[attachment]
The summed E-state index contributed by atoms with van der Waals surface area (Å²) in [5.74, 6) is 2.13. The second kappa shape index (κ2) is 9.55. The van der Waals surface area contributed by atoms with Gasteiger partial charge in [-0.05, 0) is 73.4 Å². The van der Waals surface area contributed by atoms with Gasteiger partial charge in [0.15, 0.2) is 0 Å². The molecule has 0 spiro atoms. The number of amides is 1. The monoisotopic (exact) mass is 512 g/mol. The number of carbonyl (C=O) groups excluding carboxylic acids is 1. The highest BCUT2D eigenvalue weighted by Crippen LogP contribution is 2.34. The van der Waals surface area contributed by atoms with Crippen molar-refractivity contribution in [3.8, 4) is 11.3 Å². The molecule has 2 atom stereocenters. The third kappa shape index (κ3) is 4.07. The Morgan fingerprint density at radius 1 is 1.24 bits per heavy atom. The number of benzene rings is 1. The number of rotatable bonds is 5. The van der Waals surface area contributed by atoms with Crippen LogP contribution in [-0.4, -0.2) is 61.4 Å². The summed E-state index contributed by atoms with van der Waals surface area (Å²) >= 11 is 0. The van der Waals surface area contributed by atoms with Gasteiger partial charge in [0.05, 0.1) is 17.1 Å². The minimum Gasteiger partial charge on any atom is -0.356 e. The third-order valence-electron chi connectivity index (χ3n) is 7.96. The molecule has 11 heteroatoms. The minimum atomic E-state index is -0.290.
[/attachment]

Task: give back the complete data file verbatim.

The summed E-state index contributed by atoms with van der Waals surface area (Å²) in [5.74, 6) is 2.13. The second kappa shape index (κ2) is 9.55. The van der Waals surface area contributed by atoms with Gasteiger partial charge in [-0.05, 0) is 73.4 Å². The van der Waals surface area contributed by atoms with Gasteiger partial charge in [0.15, 0.2) is 0 Å². The molecule has 0 spiro atoms. The number of amides is 1. The monoisotopic (exact) mass is 512 g/mol. The number of carbonyl (C=O) groups excluding carboxylic acids is 1. The highest BCUT2D eigenvalue weighted by Crippen LogP contribution is 2.34. The van der Waals surface area contributed by atoms with Crippen molar-refractivity contribution in [3.8, 4) is 11.3 Å². The molecule has 2 atom stereocenters. The third kappa shape index (κ3) is 4.07. The Morgan fingerprint density at radius 1 is 1.24 bits per heavy atom. The number of benzene rings is 1. The number of rotatable bonds is 5. The van der Waals surface area contributed by atoms with Crippen LogP contribution in [-0.4, -0.2) is 61.4 Å². The summed E-state index contributed by atoms with van der Waals surface area (Å²) >= 11 is 0. The van der Waals surface area contributed by atoms with Gasteiger partial charge in [0.05, 0.1) is 17.1 Å². The minimum Gasteiger partial charge on any atom is -0.356 e. The third-order valence-electron chi connectivity index (χ3n) is 7.96. The molecule has 11 heteroatoms. The minimum atomic E-state index is -0.290.